Newsletter Winter 2011
Carpal Tunnel Syndrome
By: John A. Miyano, M.D.
The typical patient presents with numbness and tingling of the first two or three fingers and thumb. If someone describes numbness, tingling or burning pain in the hand that wakes them up at night, 99% of the time it's due to CTS. Many people will wake up in the morning and notice that they have numbness that takes a while to resolve. Numbness with hand activity (e.g. driving, typing, holding the telephone) is very common as well.
Most people's hands look pretty normal, but severe cases might have atrophy of the thenar muscles. I usually lightly touch the fingertips in both the median (thumb through middle finger) and ulnar (small finger) distributions to confirm that light touch is intact and check for subjective numbness. The provocative tests all try to elicit paresthesias by mechanically irritating the hypersensitive median nerve. The Tinel's test involves tapping on the median nerve at the wrist. The Phale's test involves flexing the wrist maximally for 30 seconds. The direct compression test involves applying fingertip pressure over the carpal tunnel for 30 seconds. A positive test is a report of paresthesias (numbness or tingling).
When to Refer:
If someone has symptoms that are intermittent and tolerable, then continued observation is okay. If someone gets to the point where part of their hand is a little numb all the time, then consideration for surgery is a very reasonable alternative. Carpal tunnel surgery (referred to as a "release") is one of the most predictable and beneficial surgeries that we do. It's typically done in an outpatient, office operating room setting with numbing of the affected arm (Bier block) combined with sedation. For most people, the beneficial effect of the release is permanent.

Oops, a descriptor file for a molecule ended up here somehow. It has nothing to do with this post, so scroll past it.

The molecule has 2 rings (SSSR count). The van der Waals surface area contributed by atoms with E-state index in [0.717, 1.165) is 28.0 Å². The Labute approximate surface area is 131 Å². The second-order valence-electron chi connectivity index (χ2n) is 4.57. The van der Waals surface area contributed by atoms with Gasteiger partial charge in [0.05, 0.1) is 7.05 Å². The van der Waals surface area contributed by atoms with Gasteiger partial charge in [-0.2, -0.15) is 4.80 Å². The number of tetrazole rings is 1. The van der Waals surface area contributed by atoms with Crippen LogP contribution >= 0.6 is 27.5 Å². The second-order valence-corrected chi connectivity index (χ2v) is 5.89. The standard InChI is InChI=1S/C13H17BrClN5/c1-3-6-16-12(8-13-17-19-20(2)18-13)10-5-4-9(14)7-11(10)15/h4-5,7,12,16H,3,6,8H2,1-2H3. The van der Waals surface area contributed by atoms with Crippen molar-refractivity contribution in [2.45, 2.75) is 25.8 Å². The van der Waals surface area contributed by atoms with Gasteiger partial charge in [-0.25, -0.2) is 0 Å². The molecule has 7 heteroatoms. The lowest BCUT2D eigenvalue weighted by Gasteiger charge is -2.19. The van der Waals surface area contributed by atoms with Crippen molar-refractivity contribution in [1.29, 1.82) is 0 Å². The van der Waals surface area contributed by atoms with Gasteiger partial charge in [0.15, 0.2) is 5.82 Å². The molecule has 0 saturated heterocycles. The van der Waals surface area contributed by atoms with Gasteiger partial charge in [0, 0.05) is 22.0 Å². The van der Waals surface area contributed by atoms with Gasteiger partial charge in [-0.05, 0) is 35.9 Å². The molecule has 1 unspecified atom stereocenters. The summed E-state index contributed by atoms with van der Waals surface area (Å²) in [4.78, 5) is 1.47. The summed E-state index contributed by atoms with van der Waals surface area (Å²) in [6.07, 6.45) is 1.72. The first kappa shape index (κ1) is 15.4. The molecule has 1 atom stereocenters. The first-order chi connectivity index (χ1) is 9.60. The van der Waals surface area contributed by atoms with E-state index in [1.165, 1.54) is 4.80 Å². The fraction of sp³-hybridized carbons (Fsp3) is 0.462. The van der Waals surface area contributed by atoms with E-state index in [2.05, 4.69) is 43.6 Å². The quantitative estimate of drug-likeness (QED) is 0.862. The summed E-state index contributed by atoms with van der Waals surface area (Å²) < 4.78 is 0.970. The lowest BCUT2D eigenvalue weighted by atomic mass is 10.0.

I order nerve testing when it's mandated (workers' comp) or if I'm not certain of the diagnosis (e.g. the numbness pattern doesn't match the median nerve). Otherwise, CTS is largely a clinical diagnosis based on history and physical exam.
For folks with mild symptoms, simple modification of activity and the use of a wrist brace may be enough to keep the numbness at a tolerable level. Although not a cure, bracing the wrist at bedtime is very helpful to control nighttime wakening. Therapy cannot alleviate the nerve compression directly, but can be helpful to teach better keyboarding and tool ergonomics as well as simple stretching and nerve gliding exercises for comfort. Steroid ("cortisone") injection of the carpal tunnel is a consideration in selected cases. The best candidate for injection is someone with CTS for a time-limited reason, like pregnancy. An injection of
betamethasone into the carpal tunnel can promptly alleviate the pain and numbness that many women get in the third trimester. Chronic CTS will usually improve with an injection, but the effect is often temporary.
99% of numbness, tingling or burning pain that wakes a patient is due to CTS